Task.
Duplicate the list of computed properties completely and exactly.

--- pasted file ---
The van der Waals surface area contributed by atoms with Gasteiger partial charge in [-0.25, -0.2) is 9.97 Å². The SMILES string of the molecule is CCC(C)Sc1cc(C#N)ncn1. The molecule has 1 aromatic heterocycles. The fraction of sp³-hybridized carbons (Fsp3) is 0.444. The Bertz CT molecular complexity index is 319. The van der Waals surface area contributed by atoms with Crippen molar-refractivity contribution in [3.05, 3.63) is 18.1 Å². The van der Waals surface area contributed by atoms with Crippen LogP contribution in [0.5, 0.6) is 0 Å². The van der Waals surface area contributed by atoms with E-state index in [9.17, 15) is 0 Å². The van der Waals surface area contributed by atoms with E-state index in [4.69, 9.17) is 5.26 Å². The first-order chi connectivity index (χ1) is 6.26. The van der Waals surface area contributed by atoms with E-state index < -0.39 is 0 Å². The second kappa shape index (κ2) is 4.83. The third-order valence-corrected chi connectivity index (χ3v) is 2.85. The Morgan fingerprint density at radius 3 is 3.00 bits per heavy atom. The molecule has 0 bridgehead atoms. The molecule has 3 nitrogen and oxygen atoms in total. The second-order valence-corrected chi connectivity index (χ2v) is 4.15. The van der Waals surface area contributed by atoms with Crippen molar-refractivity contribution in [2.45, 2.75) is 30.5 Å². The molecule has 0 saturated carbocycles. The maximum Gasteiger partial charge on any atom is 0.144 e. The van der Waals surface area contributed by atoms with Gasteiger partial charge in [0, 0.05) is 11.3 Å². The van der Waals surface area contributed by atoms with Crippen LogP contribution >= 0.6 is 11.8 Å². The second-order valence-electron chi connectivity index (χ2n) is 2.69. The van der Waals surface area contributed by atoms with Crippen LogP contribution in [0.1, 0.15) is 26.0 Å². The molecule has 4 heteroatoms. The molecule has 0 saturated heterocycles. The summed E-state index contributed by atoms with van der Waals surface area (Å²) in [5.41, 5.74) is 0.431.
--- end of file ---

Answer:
The van der Waals surface area contributed by atoms with Gasteiger partial charge in [-0.25, -0.2) is 9.97 Å². The SMILES string of the molecule is CCC(C)Sc1cc(C#N)ncn1. The molecule has 1 aromatic heterocycles. The fraction of sp³-hybridized carbons (Fsp3) is 0.444. The Bertz CT molecular complexity index is 319. The van der Waals surface area contributed by atoms with Crippen molar-refractivity contribution in [3.05, 3.63) is 18.1 Å². The van der Waals surface area contributed by atoms with Crippen LogP contribution in [0.5, 0.6) is 0 Å². The van der Waals surface area contributed by atoms with E-state index in [9.17, 15) is 0 Å². The van der Waals surface area contributed by atoms with E-state index in [4.69, 9.17) is 5.26 Å². The first-order chi connectivity index (χ1) is 6.26. The van der Waals surface area contributed by atoms with E-state index < -0.39 is 0 Å². The second kappa shape index (κ2) is 4.83. The third-order valence-corrected chi connectivity index (χ3v) is 2.85. The Morgan fingerprint density at radius 3 is 3.00 bits per heavy atom. The molecule has 0 bridgehead atoms. The molecule has 3 nitrogen and oxygen atoms in total. The second-order valence-corrected chi connectivity index (χ2v) is 4.15. The van der Waals surface area contributed by atoms with Crippen molar-refractivity contribution in [2.45, 2.75) is 30.5 Å². The molecule has 0 saturated carbocycles. The maximum Gasteiger partial charge on any atom is 0.144 e. The van der Waals surface area contributed by atoms with Gasteiger partial charge in [0, 0.05) is 11.3 Å². The van der Waals surface area contributed by atoms with Crippen LogP contribution >= 0.6 is 11.8 Å². The second-order valence-electron chi connectivity index (χ2n) is 2.69. The van der Waals surface area contributed by atoms with Crippen LogP contribution in [0.1, 0.15) is 26.0 Å². The molecule has 4 heteroatoms. The molecule has 0 saturated heterocycles. The summed E-state index contributed by atoms with van der Waals surface area (Å²) in [5.41, 5.74) is 0.431.